Tinubong, as a delicacy, derives its name from its container, an internode of buho (bulo in Ilocano) with the node at one end, which is called tubong in Ilocano.
With the other end of the tubong open, a wet mixture of glutinous flour, sugar, coconut milk, small strips of young coconut flesh, cheese and margarine is inserted into the tube. Others also used ground peanuts and raisins.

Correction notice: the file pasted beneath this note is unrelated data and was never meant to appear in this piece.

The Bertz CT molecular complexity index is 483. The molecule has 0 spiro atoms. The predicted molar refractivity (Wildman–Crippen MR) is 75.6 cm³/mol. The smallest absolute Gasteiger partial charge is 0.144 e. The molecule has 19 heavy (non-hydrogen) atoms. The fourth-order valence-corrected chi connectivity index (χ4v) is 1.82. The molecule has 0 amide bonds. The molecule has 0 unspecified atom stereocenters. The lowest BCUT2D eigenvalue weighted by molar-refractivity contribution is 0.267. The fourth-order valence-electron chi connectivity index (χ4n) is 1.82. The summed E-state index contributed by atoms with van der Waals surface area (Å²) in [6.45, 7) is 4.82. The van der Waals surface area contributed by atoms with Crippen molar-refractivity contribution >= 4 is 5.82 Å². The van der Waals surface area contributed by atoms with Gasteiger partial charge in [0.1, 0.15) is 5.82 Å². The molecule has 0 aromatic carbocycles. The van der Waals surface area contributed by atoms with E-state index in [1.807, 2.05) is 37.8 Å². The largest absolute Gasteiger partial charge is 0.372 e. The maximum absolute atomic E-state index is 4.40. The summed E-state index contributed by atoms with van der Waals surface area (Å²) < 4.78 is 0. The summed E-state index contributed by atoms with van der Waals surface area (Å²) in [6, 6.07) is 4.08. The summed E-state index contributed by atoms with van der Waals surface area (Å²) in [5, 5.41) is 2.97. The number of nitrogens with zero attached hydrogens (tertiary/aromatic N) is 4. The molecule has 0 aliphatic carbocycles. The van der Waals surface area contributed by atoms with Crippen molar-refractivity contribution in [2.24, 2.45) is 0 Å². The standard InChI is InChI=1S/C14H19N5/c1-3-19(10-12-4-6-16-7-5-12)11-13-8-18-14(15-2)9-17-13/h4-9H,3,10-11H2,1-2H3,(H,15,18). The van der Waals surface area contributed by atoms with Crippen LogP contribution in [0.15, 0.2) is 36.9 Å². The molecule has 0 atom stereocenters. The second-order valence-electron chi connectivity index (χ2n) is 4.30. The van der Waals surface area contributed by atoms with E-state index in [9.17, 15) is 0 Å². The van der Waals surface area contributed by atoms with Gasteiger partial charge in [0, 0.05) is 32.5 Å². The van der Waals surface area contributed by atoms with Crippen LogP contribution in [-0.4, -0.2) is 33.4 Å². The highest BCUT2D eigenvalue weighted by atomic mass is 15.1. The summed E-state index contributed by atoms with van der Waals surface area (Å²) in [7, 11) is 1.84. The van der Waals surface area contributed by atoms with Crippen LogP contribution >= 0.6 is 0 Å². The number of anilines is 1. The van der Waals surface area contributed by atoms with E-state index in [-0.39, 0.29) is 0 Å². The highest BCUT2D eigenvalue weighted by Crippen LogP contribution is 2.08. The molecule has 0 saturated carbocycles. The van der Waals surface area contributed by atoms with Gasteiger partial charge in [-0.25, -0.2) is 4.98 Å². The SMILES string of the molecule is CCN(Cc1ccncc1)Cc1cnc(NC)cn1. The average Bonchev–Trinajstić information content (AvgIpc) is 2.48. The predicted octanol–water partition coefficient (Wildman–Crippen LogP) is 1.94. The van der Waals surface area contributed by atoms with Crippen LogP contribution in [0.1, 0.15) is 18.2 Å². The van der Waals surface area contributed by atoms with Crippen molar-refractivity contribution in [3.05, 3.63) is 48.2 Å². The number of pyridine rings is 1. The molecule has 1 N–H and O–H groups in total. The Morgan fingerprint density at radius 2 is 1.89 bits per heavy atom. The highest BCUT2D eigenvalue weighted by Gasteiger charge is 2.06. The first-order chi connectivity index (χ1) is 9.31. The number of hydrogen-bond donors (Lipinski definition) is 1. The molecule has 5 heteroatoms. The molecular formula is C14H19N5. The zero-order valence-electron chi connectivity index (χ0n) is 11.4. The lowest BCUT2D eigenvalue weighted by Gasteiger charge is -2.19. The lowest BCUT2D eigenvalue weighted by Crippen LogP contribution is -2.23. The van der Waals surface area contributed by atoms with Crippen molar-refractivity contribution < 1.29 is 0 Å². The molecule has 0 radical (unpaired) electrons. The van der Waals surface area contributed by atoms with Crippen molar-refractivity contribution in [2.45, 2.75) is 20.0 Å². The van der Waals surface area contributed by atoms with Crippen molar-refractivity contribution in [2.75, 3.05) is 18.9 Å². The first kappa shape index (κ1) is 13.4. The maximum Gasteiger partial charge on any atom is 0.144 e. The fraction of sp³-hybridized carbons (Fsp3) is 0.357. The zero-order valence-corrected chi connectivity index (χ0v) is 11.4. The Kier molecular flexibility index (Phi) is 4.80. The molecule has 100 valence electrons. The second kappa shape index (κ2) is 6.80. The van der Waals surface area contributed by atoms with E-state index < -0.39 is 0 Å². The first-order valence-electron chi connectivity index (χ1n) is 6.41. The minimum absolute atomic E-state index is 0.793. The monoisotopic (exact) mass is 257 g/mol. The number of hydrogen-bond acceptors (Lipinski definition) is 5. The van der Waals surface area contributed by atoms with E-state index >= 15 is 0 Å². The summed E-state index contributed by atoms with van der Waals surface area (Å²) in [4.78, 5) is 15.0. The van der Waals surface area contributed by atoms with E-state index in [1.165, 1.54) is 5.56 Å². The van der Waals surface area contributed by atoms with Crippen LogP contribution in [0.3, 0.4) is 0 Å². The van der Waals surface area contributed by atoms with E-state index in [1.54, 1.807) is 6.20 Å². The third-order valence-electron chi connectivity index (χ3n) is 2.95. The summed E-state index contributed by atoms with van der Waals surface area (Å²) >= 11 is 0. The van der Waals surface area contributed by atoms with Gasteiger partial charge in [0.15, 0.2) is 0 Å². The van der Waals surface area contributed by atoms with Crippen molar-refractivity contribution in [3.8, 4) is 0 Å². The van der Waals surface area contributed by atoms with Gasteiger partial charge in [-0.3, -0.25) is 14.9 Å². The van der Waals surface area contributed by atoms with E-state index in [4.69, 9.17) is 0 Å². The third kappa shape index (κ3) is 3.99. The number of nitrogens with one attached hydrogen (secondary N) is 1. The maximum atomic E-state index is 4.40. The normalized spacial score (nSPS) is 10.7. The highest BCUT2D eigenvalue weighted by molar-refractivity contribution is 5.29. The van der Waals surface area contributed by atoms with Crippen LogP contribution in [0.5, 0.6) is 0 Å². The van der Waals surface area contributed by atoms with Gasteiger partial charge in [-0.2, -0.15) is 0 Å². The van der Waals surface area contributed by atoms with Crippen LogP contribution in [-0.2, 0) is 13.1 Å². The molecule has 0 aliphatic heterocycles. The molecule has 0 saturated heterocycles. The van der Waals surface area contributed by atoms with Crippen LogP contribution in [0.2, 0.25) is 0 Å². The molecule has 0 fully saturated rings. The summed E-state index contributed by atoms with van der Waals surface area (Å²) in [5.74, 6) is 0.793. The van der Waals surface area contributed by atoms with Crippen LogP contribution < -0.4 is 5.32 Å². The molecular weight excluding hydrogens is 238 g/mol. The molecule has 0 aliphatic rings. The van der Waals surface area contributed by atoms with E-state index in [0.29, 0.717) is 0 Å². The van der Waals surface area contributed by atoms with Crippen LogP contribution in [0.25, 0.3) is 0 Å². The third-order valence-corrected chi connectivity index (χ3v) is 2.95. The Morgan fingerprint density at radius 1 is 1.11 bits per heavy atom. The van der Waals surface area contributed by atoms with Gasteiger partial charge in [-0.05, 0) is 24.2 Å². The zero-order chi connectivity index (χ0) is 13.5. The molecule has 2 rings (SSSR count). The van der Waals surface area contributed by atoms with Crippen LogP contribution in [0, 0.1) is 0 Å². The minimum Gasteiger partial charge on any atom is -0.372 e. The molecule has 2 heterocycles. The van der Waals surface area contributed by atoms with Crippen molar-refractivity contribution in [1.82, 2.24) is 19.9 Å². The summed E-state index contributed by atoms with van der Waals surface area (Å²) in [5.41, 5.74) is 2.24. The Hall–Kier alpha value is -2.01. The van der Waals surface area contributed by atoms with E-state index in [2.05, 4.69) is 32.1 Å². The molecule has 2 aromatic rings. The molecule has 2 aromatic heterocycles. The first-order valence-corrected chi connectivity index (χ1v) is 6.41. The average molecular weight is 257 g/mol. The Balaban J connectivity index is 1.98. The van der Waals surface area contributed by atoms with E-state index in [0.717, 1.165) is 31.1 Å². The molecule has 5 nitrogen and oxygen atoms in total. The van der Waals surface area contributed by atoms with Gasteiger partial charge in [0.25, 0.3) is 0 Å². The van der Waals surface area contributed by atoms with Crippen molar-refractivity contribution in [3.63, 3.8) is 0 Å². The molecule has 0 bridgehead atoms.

In the good old days, the tinubong was cooked over charcoal embers until the tubong changed its color from green to a slightly scorched black. Nowadays, however, large-scale tinubong makers use the kind of ovens found in bakeries.